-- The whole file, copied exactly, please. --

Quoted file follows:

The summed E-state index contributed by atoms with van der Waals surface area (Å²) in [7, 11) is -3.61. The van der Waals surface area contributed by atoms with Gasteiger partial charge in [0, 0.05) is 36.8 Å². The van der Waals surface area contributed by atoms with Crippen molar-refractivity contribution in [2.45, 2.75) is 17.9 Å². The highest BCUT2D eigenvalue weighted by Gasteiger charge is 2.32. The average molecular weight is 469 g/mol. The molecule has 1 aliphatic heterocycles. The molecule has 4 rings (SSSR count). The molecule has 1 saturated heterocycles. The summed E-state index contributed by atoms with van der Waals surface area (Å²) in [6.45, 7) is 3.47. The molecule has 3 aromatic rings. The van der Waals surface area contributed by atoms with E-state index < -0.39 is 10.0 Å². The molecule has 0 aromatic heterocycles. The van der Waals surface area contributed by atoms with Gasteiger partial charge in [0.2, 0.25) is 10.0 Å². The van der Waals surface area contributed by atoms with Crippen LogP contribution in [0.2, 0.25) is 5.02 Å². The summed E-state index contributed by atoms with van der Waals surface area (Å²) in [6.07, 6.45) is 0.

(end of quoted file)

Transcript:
The summed E-state index contributed by atoms with van der Waals surface area (Å²) in [7, 11) is -3.61. The van der Waals surface area contributed by atoms with Gasteiger partial charge in [0, 0.05) is 36.8 Å². The van der Waals surface area contributed by atoms with Crippen molar-refractivity contribution in [2.45, 2.75) is 17.9 Å². The highest BCUT2D eigenvalue weighted by Gasteiger charge is 2.32. The average molecular weight is 469 g/mol. The molecule has 1 aliphatic heterocycles. The molecule has 4 rings (SSSR count). The molecule has 1 saturated heterocycles. The summed E-state index contributed by atoms with van der Waals surface area (Å²) in [6.45, 7) is 3.47. The molecule has 3 aromatic rings. The van der Waals surface area contributed by atoms with E-state index < -0.39 is 10.0 Å². The molecule has 0 aromatic heterocycles. The van der Waals surface area contributed by atoms with Gasteiger partial charge in [0.2, 0.25) is 10.0 Å². The van der Waals surface area contributed by atoms with Crippen LogP contribution in [0.2, 0.25) is 5.02 Å². The summed E-state index contributed by atoms with van der Waals surface area (Å²) in [6.07, 6.45) is 0.